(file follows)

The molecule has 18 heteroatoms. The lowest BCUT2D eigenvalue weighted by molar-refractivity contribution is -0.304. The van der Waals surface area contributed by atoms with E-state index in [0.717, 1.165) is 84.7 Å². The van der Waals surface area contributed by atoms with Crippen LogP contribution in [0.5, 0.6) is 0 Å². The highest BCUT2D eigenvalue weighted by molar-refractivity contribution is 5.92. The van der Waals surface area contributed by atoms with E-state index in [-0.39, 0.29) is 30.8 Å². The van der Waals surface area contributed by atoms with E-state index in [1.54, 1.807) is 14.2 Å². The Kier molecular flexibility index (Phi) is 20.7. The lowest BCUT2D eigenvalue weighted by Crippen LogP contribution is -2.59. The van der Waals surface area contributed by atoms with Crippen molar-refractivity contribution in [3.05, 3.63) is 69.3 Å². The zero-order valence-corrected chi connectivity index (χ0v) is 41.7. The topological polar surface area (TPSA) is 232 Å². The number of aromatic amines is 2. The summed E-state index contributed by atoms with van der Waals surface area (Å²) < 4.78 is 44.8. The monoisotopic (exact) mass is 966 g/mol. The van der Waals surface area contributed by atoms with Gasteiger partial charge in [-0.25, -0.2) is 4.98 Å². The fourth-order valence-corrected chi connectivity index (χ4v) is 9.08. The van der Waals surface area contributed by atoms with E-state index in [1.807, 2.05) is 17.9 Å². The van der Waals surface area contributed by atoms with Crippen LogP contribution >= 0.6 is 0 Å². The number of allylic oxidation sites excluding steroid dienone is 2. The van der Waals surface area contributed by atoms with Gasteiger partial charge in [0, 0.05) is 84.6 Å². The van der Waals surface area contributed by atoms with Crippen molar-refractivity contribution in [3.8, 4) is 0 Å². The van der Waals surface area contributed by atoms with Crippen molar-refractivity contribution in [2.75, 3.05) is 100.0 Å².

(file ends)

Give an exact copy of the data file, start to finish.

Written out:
The molecule has 18 heteroatoms. The lowest BCUT2D eigenvalue weighted by molar-refractivity contribution is -0.304. The van der Waals surface area contributed by atoms with E-state index in [0.717, 1.165) is 84.7 Å². The van der Waals surface area contributed by atoms with Crippen LogP contribution in [0.5, 0.6) is 0 Å². The highest BCUT2D eigenvalue weighted by molar-refractivity contribution is 5.92. The van der Waals surface area contributed by atoms with E-state index in [-0.39, 0.29) is 30.8 Å². The van der Waals surface area contributed by atoms with E-state index in [1.54, 1.807) is 14.2 Å². The Kier molecular flexibility index (Phi) is 20.7. The lowest BCUT2D eigenvalue weighted by Crippen LogP contribution is -2.59. The van der Waals surface area contributed by atoms with Crippen molar-refractivity contribution in [3.05, 3.63) is 69.3 Å². The zero-order valence-corrected chi connectivity index (χ0v) is 41.7. The topological polar surface area (TPSA) is 232 Å². The number of aromatic amines is 2. The summed E-state index contributed by atoms with van der Waals surface area (Å²) < 4.78 is 44.8. The monoisotopic (exact) mass is 966 g/mol. The van der Waals surface area contributed by atoms with Gasteiger partial charge in [-0.25, -0.2) is 4.98 Å². The fourth-order valence-corrected chi connectivity index (χ4v) is 9.08. The van der Waals surface area contributed by atoms with E-state index in [1.807, 2.05) is 17.9 Å². The van der Waals surface area contributed by atoms with Crippen LogP contribution >= 0.6 is 0 Å². The number of allylic oxidation sites excluding steroid dienone is 2. The van der Waals surface area contributed by atoms with Gasteiger partial charge in [0, 0.05) is 84.6 Å². The van der Waals surface area contributed by atoms with Crippen molar-refractivity contribution in [3.8, 4) is 0 Å². The van der Waals surface area contributed by atoms with Crippen molar-refractivity contribution in [2.75, 3.05) is 100.0 Å².